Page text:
vicious cycle, making each condition worse and worse. One of the side effects and symptoms of obesity is sleep apnea, a condition in which the excess fat accumulates in the throat and causes temporary, partial, or complete airway blockage. The result is often poor sleep and for some can be downright dangerous. While there are medical devices to control sleep apnea, the most effective treatment is weight loss.
If you are reading this blog post, you may have already committed to changing your life through weight loss surgery. If that is the case, we congratulate you on a decision that will challenge you to work hard at reshaping your body, your health, and your lifestyle. You may believe that it is the surgery itself that allows you to lose weight, but in actual fact it is just a tool to help you do the work more easily and effectively.
Many people live by the perception that if something is meant to happen it will happen, and if obstacles get in the way, then ‘this shouldn’t happen’. In many circumstances this may truly be the case – after all why do we have gut feelings? And how often is a gut feeling right?
When it comes to weight loss surgery, many people allow themselves to be talked out of something they need by emotion-driven thoughts. Indeed, both in Georgia and The United States as a whole, only a fraction of the people who would benefit from weight loss surgery actually undergo the procedure. Most people forget that if they want something, they can make it happen.
Fear. How such a small word can carry so much influence is truly amazing. When controlled, a sense of fear can be a very effective motivational tool, but allowed to spiral out of control, fear can paralyze even the strongest.
An element of fear guides much of our daily lives. It allows us to avoid much of the pain – emotional and physical – that could affect us. Fear can also grow deep and sometimes dangerous roots that bind us and keep us from moving forward in our lives. Fear of pain can quickly morph into a fear of failure, fear of disappointment, fear of judgment, self-loathing and much, much more.
With advancements in minimally invasive techniques, some bariatric procedures such as the gastric band, (Lap-Band® or Realize® Band), and in some cases the gastric sleeve and gastric bypass, are performed on an outpatient basis. The setting can be a hospital-owned or independent surgical facility. With the shorter recovery times that accompany a minimally invasive procedure, outpatient surgery has become safer and more widely available over the past several years.
Sometimes it can be a little challenging when it comes to getting started with bariatric surgery. Wishing, hoping, praying, waiting on insurance approval, phone calls to retrieve old medical records and test results can seem like a never-ending task. But have patience. You are not alone and there’s much you can do in the meantime to kick start your weight loss.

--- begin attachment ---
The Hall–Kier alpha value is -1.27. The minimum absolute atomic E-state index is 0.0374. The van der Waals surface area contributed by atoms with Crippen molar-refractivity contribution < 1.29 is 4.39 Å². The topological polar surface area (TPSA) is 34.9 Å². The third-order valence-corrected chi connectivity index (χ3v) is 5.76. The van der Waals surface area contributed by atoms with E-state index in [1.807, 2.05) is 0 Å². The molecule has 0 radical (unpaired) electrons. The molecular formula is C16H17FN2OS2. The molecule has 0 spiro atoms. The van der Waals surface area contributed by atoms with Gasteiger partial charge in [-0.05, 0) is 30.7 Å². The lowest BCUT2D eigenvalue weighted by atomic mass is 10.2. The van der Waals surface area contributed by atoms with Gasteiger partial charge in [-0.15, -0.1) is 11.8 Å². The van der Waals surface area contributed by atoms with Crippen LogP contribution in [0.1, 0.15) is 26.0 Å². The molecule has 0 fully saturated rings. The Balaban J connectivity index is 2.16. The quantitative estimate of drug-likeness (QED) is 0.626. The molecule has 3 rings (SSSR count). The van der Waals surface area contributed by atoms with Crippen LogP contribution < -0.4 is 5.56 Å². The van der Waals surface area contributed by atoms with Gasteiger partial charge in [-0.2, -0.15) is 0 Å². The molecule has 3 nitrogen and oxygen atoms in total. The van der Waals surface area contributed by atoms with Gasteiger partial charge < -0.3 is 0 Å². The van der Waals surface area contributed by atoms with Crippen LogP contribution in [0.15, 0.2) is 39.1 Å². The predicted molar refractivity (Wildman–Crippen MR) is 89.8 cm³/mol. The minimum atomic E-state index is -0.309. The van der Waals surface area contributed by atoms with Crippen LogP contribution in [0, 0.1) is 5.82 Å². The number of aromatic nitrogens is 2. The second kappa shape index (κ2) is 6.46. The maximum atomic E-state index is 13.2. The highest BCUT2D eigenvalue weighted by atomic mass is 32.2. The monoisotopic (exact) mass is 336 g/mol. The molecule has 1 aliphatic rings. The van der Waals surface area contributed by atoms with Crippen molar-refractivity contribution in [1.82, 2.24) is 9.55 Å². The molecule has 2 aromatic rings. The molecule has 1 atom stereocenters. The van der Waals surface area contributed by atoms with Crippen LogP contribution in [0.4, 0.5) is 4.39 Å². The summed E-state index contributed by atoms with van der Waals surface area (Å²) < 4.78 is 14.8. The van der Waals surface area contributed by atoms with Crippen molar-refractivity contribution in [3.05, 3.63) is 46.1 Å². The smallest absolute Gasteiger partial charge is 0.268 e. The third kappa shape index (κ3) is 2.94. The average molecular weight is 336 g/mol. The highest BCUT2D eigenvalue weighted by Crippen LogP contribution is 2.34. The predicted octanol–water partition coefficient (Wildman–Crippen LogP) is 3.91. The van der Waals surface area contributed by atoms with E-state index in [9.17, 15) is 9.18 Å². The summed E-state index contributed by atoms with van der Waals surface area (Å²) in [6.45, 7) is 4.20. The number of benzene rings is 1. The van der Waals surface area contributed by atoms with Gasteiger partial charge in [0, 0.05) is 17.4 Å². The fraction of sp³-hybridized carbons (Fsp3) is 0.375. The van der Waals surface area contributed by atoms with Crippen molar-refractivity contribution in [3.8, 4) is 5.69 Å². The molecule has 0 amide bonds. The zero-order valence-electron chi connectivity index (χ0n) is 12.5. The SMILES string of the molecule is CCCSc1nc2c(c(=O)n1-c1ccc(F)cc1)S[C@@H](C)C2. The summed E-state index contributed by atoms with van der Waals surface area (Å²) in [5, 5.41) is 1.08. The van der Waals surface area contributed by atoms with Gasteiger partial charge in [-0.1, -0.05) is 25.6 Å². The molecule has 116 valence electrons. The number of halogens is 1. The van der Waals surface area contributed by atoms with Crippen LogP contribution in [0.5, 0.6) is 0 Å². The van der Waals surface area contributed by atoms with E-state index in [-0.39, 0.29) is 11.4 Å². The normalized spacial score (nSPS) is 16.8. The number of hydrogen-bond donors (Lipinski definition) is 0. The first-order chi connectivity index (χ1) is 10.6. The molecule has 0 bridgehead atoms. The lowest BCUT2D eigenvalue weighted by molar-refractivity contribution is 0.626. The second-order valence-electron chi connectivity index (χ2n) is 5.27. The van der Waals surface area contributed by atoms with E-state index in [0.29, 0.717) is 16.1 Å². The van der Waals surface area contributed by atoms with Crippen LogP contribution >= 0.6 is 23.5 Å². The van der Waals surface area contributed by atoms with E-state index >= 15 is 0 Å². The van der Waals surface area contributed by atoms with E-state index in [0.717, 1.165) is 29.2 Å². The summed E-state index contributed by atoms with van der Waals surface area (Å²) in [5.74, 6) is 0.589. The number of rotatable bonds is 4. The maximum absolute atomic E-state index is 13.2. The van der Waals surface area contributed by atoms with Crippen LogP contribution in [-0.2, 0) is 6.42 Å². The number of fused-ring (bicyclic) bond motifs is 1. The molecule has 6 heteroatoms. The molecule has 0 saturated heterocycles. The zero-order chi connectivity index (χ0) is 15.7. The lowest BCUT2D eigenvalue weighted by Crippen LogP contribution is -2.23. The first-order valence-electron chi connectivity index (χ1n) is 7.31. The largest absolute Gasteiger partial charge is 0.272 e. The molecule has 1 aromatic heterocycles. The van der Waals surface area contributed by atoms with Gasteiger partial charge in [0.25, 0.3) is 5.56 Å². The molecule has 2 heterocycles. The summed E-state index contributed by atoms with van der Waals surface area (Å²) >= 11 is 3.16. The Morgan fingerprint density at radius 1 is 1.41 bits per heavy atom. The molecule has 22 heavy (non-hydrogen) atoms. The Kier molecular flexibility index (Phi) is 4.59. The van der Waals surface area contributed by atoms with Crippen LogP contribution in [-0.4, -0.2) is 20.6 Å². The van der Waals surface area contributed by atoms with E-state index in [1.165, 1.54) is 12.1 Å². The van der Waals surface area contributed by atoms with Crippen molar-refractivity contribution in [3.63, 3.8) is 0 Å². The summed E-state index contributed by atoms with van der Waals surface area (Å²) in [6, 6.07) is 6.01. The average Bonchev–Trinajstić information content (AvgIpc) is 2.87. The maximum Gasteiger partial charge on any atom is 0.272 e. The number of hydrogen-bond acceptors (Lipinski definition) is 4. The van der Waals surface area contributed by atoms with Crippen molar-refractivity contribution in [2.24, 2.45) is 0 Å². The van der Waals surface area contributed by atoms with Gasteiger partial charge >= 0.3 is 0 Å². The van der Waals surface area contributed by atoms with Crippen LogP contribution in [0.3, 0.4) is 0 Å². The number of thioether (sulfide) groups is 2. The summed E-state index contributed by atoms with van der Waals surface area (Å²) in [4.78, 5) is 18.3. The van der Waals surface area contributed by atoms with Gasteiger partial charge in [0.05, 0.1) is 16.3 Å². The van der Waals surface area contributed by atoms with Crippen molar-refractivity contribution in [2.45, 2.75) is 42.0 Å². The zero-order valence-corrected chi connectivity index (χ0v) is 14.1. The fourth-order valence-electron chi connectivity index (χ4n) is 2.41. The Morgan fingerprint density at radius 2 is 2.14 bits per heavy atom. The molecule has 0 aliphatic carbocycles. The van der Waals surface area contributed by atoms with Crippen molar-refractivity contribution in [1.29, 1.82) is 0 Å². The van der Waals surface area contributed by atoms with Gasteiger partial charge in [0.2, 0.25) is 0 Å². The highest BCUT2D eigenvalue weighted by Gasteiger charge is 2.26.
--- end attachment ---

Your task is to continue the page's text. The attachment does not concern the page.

Start by attending your surgeon’s support groups. Getting some of your questions answered prior to surgery, can give you great insight and make your experience just a little smoother. Find some inspirational blogs. There are many people out there who have outstanding and motivating blogs chronicling their weight loss efforts. Or better yet, start your own blog! Online message boards are also extremely helpful and free.
If you find yourself in a stall pattern, waiting for paperwork or other hold ups, consider asking your surgeon what other options are available in the meantime. They may offer medical weight loss programs, work out groups, nutritional counseling, psychological counseling or expert advice on exercise custom tailored to you. Take advantage of everything offered, even before your surgery, and you’ll be that much further when your paperwork comes through.
And last but not least, don’t sweat it. It took careful consideration to make the decision to have weight loss surgery. The excitement is huge and you just want to do it. The simple reality is that paperwork simply takes time. Hang-ups happen. But your surgeon’s office is working hard to get you the surgery you need and a little patience goes a long way.
The issue of obesity is not as cut and dried as normal-weight onlookers might think. While we are screaming on the inside for help, people judge us from the outside as lazy or undisciplined. We wear our obesity externally for all to see – after all, there’s no hiding it. Unfortunately, people still judge what they don’t know, while oftentimes on the inside, we are struggling silently with serious health issues as well as emotional and social issues with food.
According to a new scientific report from the American Heart Association – a first of its kind – weight loss surgery may have tremendous benefits for severely obese people. Severe obesity is generally defined as a body mass index of over 40. The report comes after researchers in the United States and Canada assessed the heart risks of obese people before and after they underwent bariatric surgery. Continue reading
Your body and mind will experience a number of changes throughout the weight loss process. It is not only beneficial and exciting to document those changes, but it can be fun as well. Journaling will help you organize your thoughts and process the many changes that you are experiencing. Continue reading
While checking someone’s Body Mass Index or BMI is the fastest way to test eligibility for weight loss surgery, prospective patients must undergo a series of tests to make sure they are prepared, mentally and physically, for the procedure. Continue reading